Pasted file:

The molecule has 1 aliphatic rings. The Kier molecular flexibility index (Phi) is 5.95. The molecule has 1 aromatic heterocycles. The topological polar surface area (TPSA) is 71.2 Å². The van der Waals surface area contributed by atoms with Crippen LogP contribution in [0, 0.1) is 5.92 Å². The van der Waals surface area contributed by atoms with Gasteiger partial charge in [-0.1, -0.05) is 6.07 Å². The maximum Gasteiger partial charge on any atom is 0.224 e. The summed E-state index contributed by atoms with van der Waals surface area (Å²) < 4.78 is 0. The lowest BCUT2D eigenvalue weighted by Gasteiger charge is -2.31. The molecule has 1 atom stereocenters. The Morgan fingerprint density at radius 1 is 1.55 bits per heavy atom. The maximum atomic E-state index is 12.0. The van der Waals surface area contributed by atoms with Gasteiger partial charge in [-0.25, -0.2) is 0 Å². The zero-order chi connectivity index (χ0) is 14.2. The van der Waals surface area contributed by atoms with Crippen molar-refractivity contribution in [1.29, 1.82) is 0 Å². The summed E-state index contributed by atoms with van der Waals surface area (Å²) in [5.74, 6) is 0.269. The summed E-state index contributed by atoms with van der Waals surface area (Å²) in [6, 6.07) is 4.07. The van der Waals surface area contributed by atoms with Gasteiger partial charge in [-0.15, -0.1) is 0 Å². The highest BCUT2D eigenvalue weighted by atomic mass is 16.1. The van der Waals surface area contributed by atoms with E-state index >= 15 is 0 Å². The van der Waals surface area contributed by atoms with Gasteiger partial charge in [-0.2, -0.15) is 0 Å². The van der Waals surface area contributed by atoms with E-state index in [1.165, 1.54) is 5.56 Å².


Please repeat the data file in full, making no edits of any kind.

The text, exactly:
The molecule has 1 aliphatic rings. The Kier molecular flexibility index (Phi) is 5.95. The molecule has 1 aromatic heterocycles. The topological polar surface area (TPSA) is 71.2 Å². The van der Waals surface area contributed by atoms with Crippen LogP contribution in [0, 0.1) is 5.92 Å². The van der Waals surface area contributed by atoms with Gasteiger partial charge in [-0.1, -0.05) is 6.07 Å². The maximum Gasteiger partial charge on any atom is 0.224 e. The summed E-state index contributed by atoms with van der Waals surface area (Å²) < 4.78 is 0. The lowest BCUT2D eigenvalue weighted by Gasteiger charge is -2.31. The molecule has 1 atom stereocenters. The Morgan fingerprint density at radius 1 is 1.55 bits per heavy atom. The maximum atomic E-state index is 12.0. The van der Waals surface area contributed by atoms with Gasteiger partial charge in [-0.25, -0.2) is 0 Å². The zero-order chi connectivity index (χ0) is 14.2. The van der Waals surface area contributed by atoms with Crippen molar-refractivity contribution in [1.29, 1.82) is 0 Å². The summed E-state index contributed by atoms with van der Waals surface area (Å²) in [5.74, 6) is 0.269. The summed E-state index contributed by atoms with van der Waals surface area (Å²) in [6, 6.07) is 4.07. The van der Waals surface area contributed by atoms with Gasteiger partial charge in [-0.15, -0.1) is 0 Å². The highest BCUT2D eigenvalue weighted by atomic mass is 16.1. The van der Waals surface area contributed by atoms with E-state index >= 15 is 0 Å². The van der Waals surface area contributed by atoms with Gasteiger partial charge in [-0.2, -0.15) is 0 Å². The van der Waals surface area contributed by atoms with E-state index in [1.165, 1.54) is 5.56 Å².